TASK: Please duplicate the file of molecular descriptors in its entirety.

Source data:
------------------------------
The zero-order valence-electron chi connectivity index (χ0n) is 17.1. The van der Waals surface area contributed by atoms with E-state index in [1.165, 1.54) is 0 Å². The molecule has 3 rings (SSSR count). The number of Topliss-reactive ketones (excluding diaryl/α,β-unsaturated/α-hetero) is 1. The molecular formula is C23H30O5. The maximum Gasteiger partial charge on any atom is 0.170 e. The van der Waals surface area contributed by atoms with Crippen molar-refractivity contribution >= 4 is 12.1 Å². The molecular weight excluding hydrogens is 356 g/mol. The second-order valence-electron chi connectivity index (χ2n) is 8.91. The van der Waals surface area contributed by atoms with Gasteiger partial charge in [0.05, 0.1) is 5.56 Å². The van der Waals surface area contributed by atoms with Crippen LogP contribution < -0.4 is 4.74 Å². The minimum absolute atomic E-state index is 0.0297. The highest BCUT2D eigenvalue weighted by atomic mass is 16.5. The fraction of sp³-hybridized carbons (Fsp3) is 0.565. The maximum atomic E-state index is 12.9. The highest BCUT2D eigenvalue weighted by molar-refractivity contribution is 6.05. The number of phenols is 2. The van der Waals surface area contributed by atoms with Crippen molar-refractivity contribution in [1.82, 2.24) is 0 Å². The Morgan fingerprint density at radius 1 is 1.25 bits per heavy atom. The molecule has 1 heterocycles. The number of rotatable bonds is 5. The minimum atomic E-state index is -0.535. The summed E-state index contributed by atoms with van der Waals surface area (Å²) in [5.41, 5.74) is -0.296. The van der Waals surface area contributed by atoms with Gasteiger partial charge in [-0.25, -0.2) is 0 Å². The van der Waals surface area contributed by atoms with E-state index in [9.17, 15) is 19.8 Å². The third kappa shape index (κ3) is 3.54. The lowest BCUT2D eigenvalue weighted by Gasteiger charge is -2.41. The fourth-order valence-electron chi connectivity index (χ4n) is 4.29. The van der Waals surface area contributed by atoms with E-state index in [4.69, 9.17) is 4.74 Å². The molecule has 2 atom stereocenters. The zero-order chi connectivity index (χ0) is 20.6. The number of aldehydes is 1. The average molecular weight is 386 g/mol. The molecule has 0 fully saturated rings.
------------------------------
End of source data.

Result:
The zero-order valence-electron chi connectivity index (χ0n) is 17.1. The van der Waals surface area contributed by atoms with E-state index in [1.165, 1.54) is 0 Å². The molecule has 3 rings (SSSR count). The number of Topliss-reactive ketones (excluding diaryl/α,β-unsaturated/α-hetero) is 1. The molecular formula is C23H30O5. The maximum Gasteiger partial charge on any atom is 0.170 e. The van der Waals surface area contributed by atoms with Crippen molar-refractivity contribution >= 4 is 12.1 Å². The molecular weight excluding hydrogens is 356 g/mol. The second-order valence-electron chi connectivity index (χ2n) is 8.91. The van der Waals surface area contributed by atoms with Gasteiger partial charge in [0.05, 0.1) is 5.56 Å². The van der Waals surface area contributed by atoms with Crippen LogP contribution < -0.4 is 4.74 Å². The minimum absolute atomic E-state index is 0.0297. The highest BCUT2D eigenvalue weighted by atomic mass is 16.5. The fraction of sp³-hybridized carbons (Fsp3) is 0.565. The maximum atomic E-state index is 12.9. The highest BCUT2D eigenvalue weighted by molar-refractivity contribution is 6.05. The number of phenols is 2. The van der Waals surface area contributed by atoms with Crippen molar-refractivity contribution in [1.82, 2.24) is 0 Å². The Morgan fingerprint density at radius 1 is 1.25 bits per heavy atom. The molecule has 1 heterocycles. The number of rotatable bonds is 5. The minimum atomic E-state index is -0.535. The summed E-state index contributed by atoms with van der Waals surface area (Å²) in [5.41, 5.74) is -0.296. The van der Waals surface area contributed by atoms with Gasteiger partial charge in [-0.25, -0.2) is 0 Å². The van der Waals surface area contributed by atoms with E-state index in [9.17, 15) is 19.8 Å². The third kappa shape index (κ3) is 3.54. The lowest BCUT2D eigenvalue weighted by Gasteiger charge is -2.41. The fourth-order valence-electron chi connectivity index (χ4n) is 4.29. The van der Waals surface area contributed by atoms with E-state index in [4.69, 9.17) is 4.74 Å². The molecule has 2 atom stereocenters. The zero-order chi connectivity index (χ0) is 20.6. The number of aldehydes is 1. The average molecular weight is 386 g/mol. The molecule has 0 fully saturated rings.